A pipeline system consists of the flexible pipe and all associated ancillary components up to the connecting components at battery limits. The global system design deals with aspects related to the overall flexible pipe system — not cross-section or component design. Key system design issues to address are specified in ISO 13628-11:2007 (API 17B) and include general system design requirements, flowline design requirements, and interfaces involving different contractors and suppliers. Unlike unbonded flexible risers that operate in tension, flexible pipe laying on the seabed will be subject to compressive forces and global buckling as for rigid pipelines.

The global flexible pipeline system design will use relevant design codes such as ISO 13628-11:2007 and API 17B / 17J. Yet, the terminology and what such design encompasses can be interpreted differently amongst the community of flexible designers, installers and operators. Failure modes, for example, are not perceived in the same way. While axial compressive force may not be allowed for a riser design, it is a normal flexible pipe response to expansion when pressurized on the seabed. Pull-in and connection forces and moments may be perceived as maximum loads by installers and subsea equipment suppliers but the pressure-induced hydrotest and operational loads may exceed these and overstress the piping leading to a HISC failure.

The system functional requirements for flexible pipelines are similar to rigid lines but when it comes to a flowline laid on the seabed, exposed to pressure and temperature, the methodology for establishing accurate predictable global behaviour is still under development in the industry.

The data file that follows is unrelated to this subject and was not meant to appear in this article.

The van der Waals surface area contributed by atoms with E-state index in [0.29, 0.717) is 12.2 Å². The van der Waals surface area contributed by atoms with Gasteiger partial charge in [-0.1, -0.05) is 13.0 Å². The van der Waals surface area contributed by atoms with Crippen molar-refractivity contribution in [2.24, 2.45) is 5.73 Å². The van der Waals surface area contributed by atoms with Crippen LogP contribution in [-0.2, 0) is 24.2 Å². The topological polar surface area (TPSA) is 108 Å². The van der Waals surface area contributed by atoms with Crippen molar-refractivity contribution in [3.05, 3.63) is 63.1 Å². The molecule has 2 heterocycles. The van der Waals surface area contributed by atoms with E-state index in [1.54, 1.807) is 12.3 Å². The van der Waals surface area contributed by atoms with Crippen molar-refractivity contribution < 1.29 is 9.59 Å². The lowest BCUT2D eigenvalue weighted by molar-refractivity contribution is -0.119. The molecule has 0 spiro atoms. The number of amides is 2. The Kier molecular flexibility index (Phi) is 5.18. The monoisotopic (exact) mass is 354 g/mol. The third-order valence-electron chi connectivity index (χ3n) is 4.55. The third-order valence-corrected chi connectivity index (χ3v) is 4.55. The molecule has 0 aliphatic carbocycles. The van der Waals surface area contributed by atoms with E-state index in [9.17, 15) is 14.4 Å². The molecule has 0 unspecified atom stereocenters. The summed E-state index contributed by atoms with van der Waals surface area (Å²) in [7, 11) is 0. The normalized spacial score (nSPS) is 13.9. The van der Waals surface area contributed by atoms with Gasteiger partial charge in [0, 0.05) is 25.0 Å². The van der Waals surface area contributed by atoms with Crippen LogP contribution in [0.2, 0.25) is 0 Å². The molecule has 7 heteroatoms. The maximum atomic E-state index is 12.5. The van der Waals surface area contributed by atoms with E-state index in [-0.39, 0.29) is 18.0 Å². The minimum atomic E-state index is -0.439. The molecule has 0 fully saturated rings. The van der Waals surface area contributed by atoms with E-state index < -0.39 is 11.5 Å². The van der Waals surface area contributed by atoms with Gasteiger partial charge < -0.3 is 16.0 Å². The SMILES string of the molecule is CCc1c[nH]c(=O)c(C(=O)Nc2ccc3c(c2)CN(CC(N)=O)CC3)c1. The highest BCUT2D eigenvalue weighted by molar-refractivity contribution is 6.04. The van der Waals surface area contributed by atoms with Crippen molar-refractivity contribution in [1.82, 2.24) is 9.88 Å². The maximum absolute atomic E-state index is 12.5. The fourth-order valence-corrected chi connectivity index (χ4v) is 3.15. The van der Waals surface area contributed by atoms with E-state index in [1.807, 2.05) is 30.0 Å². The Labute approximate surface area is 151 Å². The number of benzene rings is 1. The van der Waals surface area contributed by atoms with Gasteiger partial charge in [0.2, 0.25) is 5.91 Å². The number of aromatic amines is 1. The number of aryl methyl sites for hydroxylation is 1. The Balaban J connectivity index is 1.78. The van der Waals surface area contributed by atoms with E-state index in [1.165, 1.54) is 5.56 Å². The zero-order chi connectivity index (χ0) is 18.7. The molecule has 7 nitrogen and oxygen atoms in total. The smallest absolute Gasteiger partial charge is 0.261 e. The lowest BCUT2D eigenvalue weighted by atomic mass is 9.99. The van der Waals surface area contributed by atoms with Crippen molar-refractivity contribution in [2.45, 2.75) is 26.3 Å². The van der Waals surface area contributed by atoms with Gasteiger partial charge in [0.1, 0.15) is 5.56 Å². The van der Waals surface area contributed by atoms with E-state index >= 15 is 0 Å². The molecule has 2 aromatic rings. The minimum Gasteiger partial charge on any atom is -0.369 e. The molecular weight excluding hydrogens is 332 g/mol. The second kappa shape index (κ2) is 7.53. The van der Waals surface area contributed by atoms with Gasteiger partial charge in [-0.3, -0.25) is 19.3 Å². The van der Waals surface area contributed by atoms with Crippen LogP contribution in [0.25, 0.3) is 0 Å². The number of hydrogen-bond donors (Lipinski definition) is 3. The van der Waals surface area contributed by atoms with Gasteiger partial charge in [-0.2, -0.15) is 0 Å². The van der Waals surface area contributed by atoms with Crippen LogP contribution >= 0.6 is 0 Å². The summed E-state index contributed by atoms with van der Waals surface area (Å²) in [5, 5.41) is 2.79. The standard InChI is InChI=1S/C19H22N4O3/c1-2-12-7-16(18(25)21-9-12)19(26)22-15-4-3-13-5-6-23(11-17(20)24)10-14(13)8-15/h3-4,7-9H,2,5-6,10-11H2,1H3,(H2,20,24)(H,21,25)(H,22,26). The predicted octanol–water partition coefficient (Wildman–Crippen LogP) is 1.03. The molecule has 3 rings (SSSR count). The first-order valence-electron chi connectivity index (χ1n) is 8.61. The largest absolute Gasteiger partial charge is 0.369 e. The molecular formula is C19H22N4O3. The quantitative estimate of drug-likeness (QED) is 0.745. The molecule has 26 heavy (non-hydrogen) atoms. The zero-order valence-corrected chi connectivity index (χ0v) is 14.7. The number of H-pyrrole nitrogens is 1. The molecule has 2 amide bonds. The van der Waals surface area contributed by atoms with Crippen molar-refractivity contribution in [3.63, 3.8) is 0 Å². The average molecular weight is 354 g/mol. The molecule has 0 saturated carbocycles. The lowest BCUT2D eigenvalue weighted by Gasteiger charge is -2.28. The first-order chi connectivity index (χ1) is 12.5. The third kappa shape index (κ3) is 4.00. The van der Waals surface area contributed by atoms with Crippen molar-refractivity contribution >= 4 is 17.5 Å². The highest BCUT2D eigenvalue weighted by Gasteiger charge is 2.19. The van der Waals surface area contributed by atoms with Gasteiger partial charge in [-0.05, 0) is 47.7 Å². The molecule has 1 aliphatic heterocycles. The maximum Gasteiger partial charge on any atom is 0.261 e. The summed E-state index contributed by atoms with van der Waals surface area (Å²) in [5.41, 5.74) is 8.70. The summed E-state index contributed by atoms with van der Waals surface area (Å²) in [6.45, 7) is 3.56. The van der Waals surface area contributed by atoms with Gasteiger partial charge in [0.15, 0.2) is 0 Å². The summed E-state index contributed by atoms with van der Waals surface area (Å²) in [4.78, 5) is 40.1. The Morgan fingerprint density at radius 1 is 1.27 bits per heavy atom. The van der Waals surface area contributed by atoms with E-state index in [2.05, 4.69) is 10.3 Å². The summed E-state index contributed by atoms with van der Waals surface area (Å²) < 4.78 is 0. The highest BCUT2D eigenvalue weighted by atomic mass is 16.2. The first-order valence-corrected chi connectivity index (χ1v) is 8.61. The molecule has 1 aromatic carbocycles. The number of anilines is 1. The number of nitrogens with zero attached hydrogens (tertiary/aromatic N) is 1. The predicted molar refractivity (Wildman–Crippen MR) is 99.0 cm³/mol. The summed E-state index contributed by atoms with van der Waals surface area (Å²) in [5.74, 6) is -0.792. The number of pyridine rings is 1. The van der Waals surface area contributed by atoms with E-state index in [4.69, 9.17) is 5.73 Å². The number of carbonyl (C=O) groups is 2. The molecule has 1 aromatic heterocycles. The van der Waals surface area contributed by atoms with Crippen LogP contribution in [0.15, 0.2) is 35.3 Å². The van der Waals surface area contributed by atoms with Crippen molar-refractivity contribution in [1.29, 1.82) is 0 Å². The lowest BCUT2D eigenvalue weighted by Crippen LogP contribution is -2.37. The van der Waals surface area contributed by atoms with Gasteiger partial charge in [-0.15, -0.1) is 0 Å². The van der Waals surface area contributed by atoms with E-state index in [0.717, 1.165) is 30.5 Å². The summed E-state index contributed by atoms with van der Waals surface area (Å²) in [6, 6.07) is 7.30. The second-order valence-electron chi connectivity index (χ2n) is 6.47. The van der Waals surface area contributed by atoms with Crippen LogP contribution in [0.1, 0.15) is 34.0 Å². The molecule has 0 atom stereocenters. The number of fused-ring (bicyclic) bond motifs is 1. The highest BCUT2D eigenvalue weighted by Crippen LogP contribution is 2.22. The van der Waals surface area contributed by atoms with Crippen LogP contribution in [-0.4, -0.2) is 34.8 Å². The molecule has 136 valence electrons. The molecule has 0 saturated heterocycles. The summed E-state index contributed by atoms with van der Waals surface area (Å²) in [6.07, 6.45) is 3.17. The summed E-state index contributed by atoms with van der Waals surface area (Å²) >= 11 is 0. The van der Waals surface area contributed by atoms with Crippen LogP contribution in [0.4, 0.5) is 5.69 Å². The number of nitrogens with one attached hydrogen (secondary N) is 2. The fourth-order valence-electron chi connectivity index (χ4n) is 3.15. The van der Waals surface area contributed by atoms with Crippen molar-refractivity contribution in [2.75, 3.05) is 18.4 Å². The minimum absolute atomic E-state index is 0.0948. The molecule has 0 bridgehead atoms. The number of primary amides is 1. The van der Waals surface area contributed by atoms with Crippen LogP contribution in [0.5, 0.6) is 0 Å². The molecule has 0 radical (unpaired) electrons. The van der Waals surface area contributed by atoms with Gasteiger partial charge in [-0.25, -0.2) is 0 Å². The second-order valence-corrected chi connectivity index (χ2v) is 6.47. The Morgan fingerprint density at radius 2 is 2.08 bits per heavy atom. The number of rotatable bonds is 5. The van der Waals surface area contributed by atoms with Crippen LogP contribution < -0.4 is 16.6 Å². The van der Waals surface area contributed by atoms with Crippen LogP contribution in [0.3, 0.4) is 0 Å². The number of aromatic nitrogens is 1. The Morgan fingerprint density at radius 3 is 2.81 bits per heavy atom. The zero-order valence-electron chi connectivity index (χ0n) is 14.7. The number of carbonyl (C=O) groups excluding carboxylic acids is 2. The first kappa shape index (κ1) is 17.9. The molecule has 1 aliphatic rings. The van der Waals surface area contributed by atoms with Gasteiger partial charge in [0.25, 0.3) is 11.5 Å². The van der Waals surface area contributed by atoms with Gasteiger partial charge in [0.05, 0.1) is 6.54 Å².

To perform the global in-place design of a flexible flowline, a detailed understanding of the effects of pressure and temperature on the unbonded flexible construction with respect to its bending stiffness and expansion and the limiting criteria stipulated by the manufacturer is needed. The flexible’s behaviour can be simulated using a 3D FE model capturing the effects of seabed surface variations, interaction with soil, and entire load history from installation, to flooding and hydrotest to filling with product at a range of pressures and temperatures including start-up shut-down cycles. Whereas general requirements are stipulated in API 17, specific guidelines applicable to global buckling design are found in DNV-RP-F110 for rigid pipelines. This predictive analysis methodology using risk-based design criteria provides the basis for a robust design that can accommodate large variations in installation tolerances, uneven seabed, varying soils, etc., while providing all concerned with a sound understanding of the flexible behavior and interface loads throughout its design life.

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